Turkey's Erdogan offers to mediate between US and Iran

He discussed the issue of a possible mediation with Japanese Prime Minister Shinzo Abe on the sidelines of a G-20 meeting

BEIJING, CHINA - JULY 02: Turkish President Recep Tayyip Erdogan speaks during a meeting with Chinese President Xi Jinping (not seen) at the Great Hall of the People on July 2, 2019 in Beijing, China. (Photo by Mark Schiefelbein - Pool/Getty Images)

Turkish President Recep Tayyip Erdogan says he is willing to mediate between the United States and Iran to ease tensions over Iran's nuclear programme.

In comments published Thursday, Mr Erdogan said he had discussed the issue of a possible mediation with Japanese Prime Minister Shinzo Abe on the sidelines of a G-20 meeting.

Mr Erdogan says Mr Abe asked the Turkish leader whether Turkey and Japan could act together, to which Mr Erdogan responded that he would be willing to meet with Iran's leaders.

Mr Erdogan spoke to Turkish journalists during a visit to China. His comments were published in the pro-government Sabah newspaper.

Iran has warned that it will increase its enrichment of uranium as tensions rise a year after President Donald Trump unilaterally withdrew America from Iran's 2015 nuclear deal with world powers.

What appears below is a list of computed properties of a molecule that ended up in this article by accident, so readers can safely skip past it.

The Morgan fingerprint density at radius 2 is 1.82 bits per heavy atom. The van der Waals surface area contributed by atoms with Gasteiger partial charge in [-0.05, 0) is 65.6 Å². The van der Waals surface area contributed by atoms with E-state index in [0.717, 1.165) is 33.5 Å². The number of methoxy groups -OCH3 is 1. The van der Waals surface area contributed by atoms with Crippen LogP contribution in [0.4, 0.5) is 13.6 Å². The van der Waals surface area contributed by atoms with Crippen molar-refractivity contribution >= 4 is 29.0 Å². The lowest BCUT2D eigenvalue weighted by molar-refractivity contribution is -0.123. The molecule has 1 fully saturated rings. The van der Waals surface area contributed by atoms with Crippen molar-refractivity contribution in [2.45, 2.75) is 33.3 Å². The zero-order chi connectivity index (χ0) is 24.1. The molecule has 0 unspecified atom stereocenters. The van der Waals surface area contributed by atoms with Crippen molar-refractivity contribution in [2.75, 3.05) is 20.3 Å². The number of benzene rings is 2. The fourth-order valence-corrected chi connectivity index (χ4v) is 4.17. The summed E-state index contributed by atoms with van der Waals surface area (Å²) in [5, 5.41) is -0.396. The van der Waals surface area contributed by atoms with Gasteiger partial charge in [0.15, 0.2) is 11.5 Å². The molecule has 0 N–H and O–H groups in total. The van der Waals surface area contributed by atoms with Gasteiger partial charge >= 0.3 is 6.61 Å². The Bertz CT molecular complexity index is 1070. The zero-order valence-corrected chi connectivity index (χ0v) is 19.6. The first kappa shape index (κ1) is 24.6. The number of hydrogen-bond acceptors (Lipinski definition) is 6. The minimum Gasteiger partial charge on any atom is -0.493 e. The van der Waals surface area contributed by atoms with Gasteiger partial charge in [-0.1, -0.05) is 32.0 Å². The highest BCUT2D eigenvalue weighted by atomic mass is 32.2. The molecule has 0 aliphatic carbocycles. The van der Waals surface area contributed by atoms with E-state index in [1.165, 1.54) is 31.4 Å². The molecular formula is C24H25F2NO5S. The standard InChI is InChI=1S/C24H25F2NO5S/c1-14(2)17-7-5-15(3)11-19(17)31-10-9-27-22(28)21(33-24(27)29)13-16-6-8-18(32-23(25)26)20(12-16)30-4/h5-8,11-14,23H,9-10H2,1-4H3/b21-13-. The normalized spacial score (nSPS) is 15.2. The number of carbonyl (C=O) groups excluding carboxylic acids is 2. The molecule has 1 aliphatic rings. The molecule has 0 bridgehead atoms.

Iranian President Hassan Rouhani says Tehran will increase its enrichment of uranium to "any amount that we want" beginning on Sunday, ramping up pressure on European nations to save the faltering nuclear deal from the damage inflicted by US sanctions.

Iran announced Monday that it had already breached the pact's limitations on stockpiles of low-enriched uranium.

A spokeswoman for EU foreign policy chief Federica Mogherini – a guarantor of the 2015 pact – said Thursday that "we've called on Iran to reverse these steps and to refrain from further measures that would undermine the nuclear agreement."

The European Union said that it is in contact with signatories of the nuclear agreement and will discuss with them what steps to take should the country ramp up uranium enrichment this weekend.

Iran has signalled that it could reverse and come back to the negotiating table.

Iran's intelligence minister said Tehran and Washington could hold talks only if the United States ended its sanctions and Iran's top authority, Ayatollah Ali Khamenei, gave his approval, state news agency IRNA reported on Thursday.

"Holding talks with America can be reviewed by Iran only If (U.S. President Donald) Trump lifts the sanctions and our supreme leader gives permission to hold such talks," Mahmoud Alavi said late on Wednesday.

"Americans were scared of Iran's military power, that is the reason behind their decision to abort the decision to attack Iran."